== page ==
Severed Ties

kinley's bp picNear the end of my sophomore year, I felt very distant from the work I was producing and my creative writing classes in general. Nothing really drastic happened, I just woke up one day and no longer wanted to write. I’ve found that it sometimes happens that way. Something in me had severed the connection I’d felt in holding a pencil to a piece of paper, and I didn’t have the energy to reconnect the ties. I got through the rest of the year emotionlessly, and that was that. At the start of the summer I spoke to my mom about the way I was feeling and about switching schools. It didn’t feel right to continue at the school when someone new could take my place, someone who stepped into the writing classrooms and felt a purpose. I didn’t feel that way anymore. I wanted to leave. And I was going to; my mom agreed that if by the middle of the summer I still felt the same way we’d look into different schooling options for me.

I tried my hardest to get back into writing that summer. I bought multiple journals took time throughout the day to free write but never saw any potential. Mid-summer came and I still felt distant from myself as a writer. Somewhere along the way, however, I’d let my mom talk me into staying at Douglas Anderson and giving it one last try. She said if I hated it after the first couple of weeks I didn’t have to stay. She knew how happy the school made me and didn’t want to see me give that up. I didn’t hate Douglas Anderson, I just felt guilty for taking someone else’s spot there. The idea of leaving really hurt, which is why I allowed my mom to change my mind.

The first day I walked into my poetry class on the first day of junior year, the shift was almost immediate. I’m still not completely sure what it was, but I knew that the year was going to be different, and a part of me knew I wouldn’t leave after all. After a couple of weeks, I realized what the problem had been; people. I had surrounded myself with negative people, who had already lost their connection with writing and no longer cared about what they did. They wrote meaningless pieces and turned them on. As a very easily influenced person, I let that state of mind slip into me and I became that. Once I realized this, I dedicated myself to working harder and pushing myself to love my art again. It took me two full notebooks of writing before I decided I could call myself a writer again. I think I would’ve gotten there sooner, but I didn’t fully trust that the connection was real. In the end, though, I realized how lost I had felt without writing. That’s what made me see that it was real; once I no longer felt lost, when I knew who I was again, I was a writer.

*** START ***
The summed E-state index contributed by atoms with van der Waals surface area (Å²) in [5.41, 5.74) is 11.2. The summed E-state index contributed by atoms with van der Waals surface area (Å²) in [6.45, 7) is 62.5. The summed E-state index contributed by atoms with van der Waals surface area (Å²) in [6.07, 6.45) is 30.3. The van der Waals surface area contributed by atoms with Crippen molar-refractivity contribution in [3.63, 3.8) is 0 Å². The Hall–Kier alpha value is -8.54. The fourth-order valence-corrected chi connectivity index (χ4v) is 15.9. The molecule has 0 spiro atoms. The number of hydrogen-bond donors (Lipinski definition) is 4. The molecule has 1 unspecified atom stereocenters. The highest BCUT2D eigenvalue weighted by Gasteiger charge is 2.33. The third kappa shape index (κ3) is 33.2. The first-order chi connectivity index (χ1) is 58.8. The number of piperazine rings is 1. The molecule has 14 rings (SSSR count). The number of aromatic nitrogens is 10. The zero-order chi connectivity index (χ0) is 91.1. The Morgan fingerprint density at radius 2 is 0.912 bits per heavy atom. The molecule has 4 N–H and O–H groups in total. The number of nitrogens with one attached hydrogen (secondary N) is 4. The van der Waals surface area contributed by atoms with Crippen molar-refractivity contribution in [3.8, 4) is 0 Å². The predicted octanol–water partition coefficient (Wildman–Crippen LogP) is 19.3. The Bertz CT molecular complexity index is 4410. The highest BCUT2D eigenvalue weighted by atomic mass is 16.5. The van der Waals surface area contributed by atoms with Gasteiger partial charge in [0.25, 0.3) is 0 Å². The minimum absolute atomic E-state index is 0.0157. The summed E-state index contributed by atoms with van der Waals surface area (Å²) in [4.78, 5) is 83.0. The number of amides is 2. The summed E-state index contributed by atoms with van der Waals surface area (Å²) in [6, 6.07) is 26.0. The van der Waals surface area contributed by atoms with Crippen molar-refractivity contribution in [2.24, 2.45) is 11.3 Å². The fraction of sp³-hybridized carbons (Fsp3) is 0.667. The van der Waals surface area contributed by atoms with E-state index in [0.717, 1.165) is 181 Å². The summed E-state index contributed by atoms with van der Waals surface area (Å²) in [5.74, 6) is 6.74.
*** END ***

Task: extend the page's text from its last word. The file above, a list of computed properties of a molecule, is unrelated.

Kinley Dozier, Managing Editor


Literary Warmth

PICTURE JacobWriters have a reputation for being cold. The writer spends his days at a desk working the same words into different orders, avoiding other people so he can concentrate, obsessing over titles, obsessing over the few experiences he has with the outside world, obsessing obsessing obsessing. The nights are the same, but darker, mixed with images of the tortured soul. Addiction, insomnia, and night terrors are common. The writer is alone, is misanthropic, is sarcastic and mean, is cold. The stereotype is half the story; the warmer side of the literary life is rarely thought of.

The misconceptions of writing are clear to anyone who lives a creative life. No writer gets by spending all his time alone with words. The world itself is necessary for details in poems, characters in stories, and the plot itself in creative nonfiction. Not every writer is tortured. Conflicted over his emotions? Of course. Obsessive? At times. Insomnaic? Well, if you’re working on a piece and sleep gets in the way…. But, overall, the writer must not be an emotional/psychological wreck. Not every decision needs obsession, not every poem means sleepless nights, and not every writer is an alcoholic. Even those who were made it a rule not to write while drunk—the process itself was plain and untortured.

Which leaves the warmth of writing. The moments when the writer realizes the music of a phrase or sentence, the times when characters come alive, the times when a plot twist seems to suggest itself. And the warmth isn’t just related to craft—it comes from those moments when he reads another writer that confirms a belief he’s always had but never known how to express, when he rereads a book from his childhood, when he sits down after a long day to do something he loves—to follow a passion as fully as possible. The relationships formed from thinking so carefully about emotions, the dedication to work gained from reading and passion, the optimism from affirming that life is worth living, is complete, can be beautiful—these are some of the warmest experiences a person can have, and they all stem from writing.

Let the stereotype of the tortured writer rest. Focus instead on those comfortable images—that warmth hiding behind the emotional façade. Affirm that life is good and happy. And write about it.

-Jacob Dvorak, Senior Fiction Editor